Amanda Kinsey ’12 has deep roots in storytelling. The fourth-generation photojournalist and Barnard grad worked as a producer for NBC’s Today Show for 10 years, covering everything from the Olympics to presidential campaigns, winning five Emmys and a slew of other industry awards along the way. Last year she launched her production company, Electric Yolk Media, and the firm’s first documentary film, Treasures of New York: Columbia University, will air on PBS this fall. Kinsey talked with Columbia Business about the upcoming broadcast, what surprised her about Columbia alum Alexander Hamilton, and her advice for fellow MBAs interested in nontraditional fields.
How did you get involved in filmmaking, and how did that intersect with going to business school?
My grandparents were both photographers for Life magazine — J. R. Eyerman, my grandfather, took the famous photo of the audience wearing 3-D glasses in the movie theater in 1952, when 3-D was new. I knew at an early age that I wanted to be a storyteller. My favorite stories are always about ordinary people doing extraordinary things.
I started looking at business school because I could see that the Internet was disrupting the filmmaking industry. I was interested in the business side of what I did because my background was entirely in creative storytelling — and at the end of the day, being able to tell stories is also a business. I was also thinking about starting my own production company. So I did the MBA program while I was still working with the Today Show, and it was life changing. It gave me the backbone of business, an understanding of what makes a valuable company, and a feeling that I could build one myself. Having that confidence to take risks is something every entrepreneur needs.
How is Electric Yolk Media different from other production companies? How did your business background inform the structure or aims of the company?
Humans like stories. We connect through storytelling. It’s a frame of reference from which we can relate to one another. In recent years we’ve seen an explosion of story content both on-air and online. Digital marketers and traditional media companies understand that video is a valuable tool in communicating with audiences. Of course, these audiences have become increasingly savvy and the demand for high quality content continues to grow.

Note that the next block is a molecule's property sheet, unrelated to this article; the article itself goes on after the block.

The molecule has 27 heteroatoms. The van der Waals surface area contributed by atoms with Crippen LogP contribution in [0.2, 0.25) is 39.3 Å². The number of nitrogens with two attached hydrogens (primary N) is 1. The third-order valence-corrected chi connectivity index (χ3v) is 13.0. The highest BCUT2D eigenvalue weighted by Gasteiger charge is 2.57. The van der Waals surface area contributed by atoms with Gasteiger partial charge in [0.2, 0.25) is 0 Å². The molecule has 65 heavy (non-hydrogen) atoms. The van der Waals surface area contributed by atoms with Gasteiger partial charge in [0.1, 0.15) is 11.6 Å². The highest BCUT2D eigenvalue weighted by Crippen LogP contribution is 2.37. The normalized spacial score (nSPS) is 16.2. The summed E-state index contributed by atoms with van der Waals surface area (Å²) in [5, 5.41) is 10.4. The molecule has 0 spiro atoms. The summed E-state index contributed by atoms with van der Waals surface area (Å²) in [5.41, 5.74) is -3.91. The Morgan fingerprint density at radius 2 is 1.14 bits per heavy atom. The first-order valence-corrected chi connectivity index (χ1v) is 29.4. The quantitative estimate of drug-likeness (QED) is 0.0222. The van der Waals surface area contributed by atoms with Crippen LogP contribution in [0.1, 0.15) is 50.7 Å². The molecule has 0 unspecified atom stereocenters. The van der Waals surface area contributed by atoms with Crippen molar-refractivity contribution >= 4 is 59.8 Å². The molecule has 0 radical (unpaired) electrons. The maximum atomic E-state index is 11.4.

Electric Yolk Media meets this demand in a few unique ways. Most members of our team have a journalistic background. This means the stories we produce are both visually compelling and editorially authentic. We tell powerful stories about real people.
Columbia conveyed the importance of delivering a superb product with lean operational costs, as well as the value of clearly defined market segmentation. You have to know your audience. Being a successful creative person is not about putting your head in the sand when it comes to numbers and business. I strive to make smart decisions not only for my company, but also my clients. The combination of a filmmaking background and an MBA give me the tools to do both.
How did Treasures come about?
While starting my production company, I was also in talks with PBS and WNET — they have a series called Treasures of New York, which profiles iconic institutions around New York City. They had previously done a piece, for example, on the American Museum of Natural History that was hosted by Tom Brokaw, as well as a feature on the Botanical Garden, hosted by Sigourney Weaver. They had the green light for an hour-long documentary on the history of Columbia University and were looking for the right director and production company to do it.
That I was forming my company and was an alum of the School really helped to close the deal. I think there was a sense that I understood the university as a student and was familiar with some of its history. I was thrilled to take this on, and it has been a really interesting experience. I started working on the piece last September, completed it this spring, and it will air next month.